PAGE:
Fiscal Year 2019 Breakdown and Q4 Predictions

The countdown to the (fiscal) new year has begun - we are a mere 54 days away from Fiscal Year 2020 - so The Pulse wanted to take a moment to reflect how Fiscal Year 2019 has progressed, analyze what Q4 will hold, and begin to prepare for Fiscal Year 2020 .


Fiscal Year 2019 started out with more of the same, and the Federal Government finally started running at full steam in February 2019. As we noted in our Government Contracting March Madness: Fiscal Year 2019 Federal Agency Scouting Reports - Fiscal Year 2019 had some lucrative aspirations to live up to.

To REFRESH - a total of $1.23T was officially allocated by the 12 Appropriations Committees for Fiscal Year 2019.

Source: First Branch Forecast

Source: First Branch Forecast

So how if Fiscal Year 2019 progressing?

Month-by-month breakdown

The Pulse collected the monthly obligations throughout Fiscal Year 2019 and compared it to the past three fiscal years. Keep in mind these metrics are displayed with a lag of 90 days so we need to account for delayed departmental data. With that being said, it looks like March 2019 has proved to be the most expensive month of Fiscal Year 2019 so far for the Federal Government; but when compared to the past fiscal years October through February seems to set new records.

OTA Breakdown

OTA’s may be all the rage these days, but they only account for 1% of the total federal obligations thus far, according to FPDS. It is important to note that not all OTA spending is put into FPDS as some are similar to FSS obligations.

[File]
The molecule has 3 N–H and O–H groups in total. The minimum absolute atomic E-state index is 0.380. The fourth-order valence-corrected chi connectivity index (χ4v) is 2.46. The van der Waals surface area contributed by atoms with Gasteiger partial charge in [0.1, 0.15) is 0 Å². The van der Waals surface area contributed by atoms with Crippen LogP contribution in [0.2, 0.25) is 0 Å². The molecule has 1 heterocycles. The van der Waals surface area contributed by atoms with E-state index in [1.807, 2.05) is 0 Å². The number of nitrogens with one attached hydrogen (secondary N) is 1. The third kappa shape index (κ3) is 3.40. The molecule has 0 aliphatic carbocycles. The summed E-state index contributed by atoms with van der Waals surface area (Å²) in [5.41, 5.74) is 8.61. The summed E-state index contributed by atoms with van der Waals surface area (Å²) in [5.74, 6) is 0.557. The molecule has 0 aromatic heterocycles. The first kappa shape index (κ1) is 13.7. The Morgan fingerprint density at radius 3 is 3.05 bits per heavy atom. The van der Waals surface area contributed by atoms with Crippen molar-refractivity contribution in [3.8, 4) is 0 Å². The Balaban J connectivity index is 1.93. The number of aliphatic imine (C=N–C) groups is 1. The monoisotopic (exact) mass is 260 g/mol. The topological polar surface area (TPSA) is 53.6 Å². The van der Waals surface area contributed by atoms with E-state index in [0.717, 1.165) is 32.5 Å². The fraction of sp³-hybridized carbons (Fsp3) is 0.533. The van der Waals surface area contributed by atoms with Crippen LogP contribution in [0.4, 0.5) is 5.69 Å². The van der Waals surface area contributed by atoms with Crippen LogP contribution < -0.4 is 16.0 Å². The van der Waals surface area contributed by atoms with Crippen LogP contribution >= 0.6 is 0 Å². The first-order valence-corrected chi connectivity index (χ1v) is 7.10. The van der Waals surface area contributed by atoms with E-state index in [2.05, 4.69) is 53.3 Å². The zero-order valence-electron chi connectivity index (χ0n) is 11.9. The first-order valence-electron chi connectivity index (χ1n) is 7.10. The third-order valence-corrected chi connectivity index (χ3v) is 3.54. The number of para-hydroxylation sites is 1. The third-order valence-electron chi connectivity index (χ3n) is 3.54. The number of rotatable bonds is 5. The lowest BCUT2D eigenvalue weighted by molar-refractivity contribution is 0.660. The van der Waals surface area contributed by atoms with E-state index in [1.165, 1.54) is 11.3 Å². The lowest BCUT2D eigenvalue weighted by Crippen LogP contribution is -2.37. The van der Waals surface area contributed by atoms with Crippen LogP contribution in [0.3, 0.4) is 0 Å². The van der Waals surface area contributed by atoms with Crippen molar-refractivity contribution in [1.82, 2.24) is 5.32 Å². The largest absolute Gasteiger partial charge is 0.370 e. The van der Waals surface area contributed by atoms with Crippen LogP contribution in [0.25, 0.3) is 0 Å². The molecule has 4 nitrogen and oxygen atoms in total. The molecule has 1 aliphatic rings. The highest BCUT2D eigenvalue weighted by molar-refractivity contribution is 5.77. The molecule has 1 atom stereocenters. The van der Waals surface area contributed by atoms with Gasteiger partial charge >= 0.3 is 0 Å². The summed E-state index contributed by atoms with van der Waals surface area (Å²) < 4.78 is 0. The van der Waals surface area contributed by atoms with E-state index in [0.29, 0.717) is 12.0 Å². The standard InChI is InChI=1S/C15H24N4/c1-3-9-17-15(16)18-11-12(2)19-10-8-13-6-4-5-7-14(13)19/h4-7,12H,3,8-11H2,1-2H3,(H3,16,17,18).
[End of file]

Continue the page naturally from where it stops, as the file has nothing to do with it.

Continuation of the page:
Federal Agency Breakdown

Good news! So far 63% of all federal obligations have been competed this fiscal year. However, about 31% of all federal obligations have been to bundled and consolidated requirements. That means that even though the Federal Government has been competing requirements in more than half the time - they have also been diminishing competition by effectively excluding firms who can only perform a portion of the procuring activity’s requirements.

Top Government Contracting Vendors

For the sake of time, The Pulse just pulled the Top 200 beneficiaries of Fiscal Year 2019 federal obligations so far. For the full list, click here.

What about socio-economic spending? So far in Fiscal Year 2019, Large Businesses have seen 73% of the total federal dollars, whereas Small Businesses have only seen 19%. There are several reason we can attribute for this, including 31% of all federal dollars going to consolidated and bundled requirements. For a breakdown of how much each Federal Agency has obligated across each socio-economic category, click here.

NAICS and PSC Breakdown

The favorite NAICS of Fiscal Year 2019 has so far been for - surprise - materials. NAICS 33 represents requirements for metals, machinery, computer, electronics, electrical transportation equipment, and furniture, and makes up 34% of total federal obligations to date.

The favorite PSC of Fiscal Year 2019 has been 1 (Products) - shocking. With 19% of total federal spending thus far, we can safely anticipate that this PSC’s stock will continue to rise throughout the rest of the fiscal year.

Q4 Fiscal Year 2019 Opportunities

Right now, Federal Government Q4 spending accounts for 4% of all total Fiscal Year 2019 obligations. As we covered in our Q4 Federal Spending Statistics article - we found that FY14 through FY18 averaged obligating around 68% of their GovCon-specific discretionary funding prior to the start of Q4. Leaving at least an average 30% of all fiscal year funds available to GovCons for the Q4 sprint.

For Fiscal Year 2019 - we seem to be on a [slower] track. Out of the ten largest projected discretionary spending levels - only one Federal Agency has spent over 50%.

Outside of ten largest - only the National Aeronautics and Space Administration (NASA), General Services Administration (GSA), and State Department (DOS) have spent more 50% of their appropriated spending levels.

Top q4 fiscal year 2019 federal agency spenders

So far, the biggest spenders in Q4 Fiscal Year 2019 have been: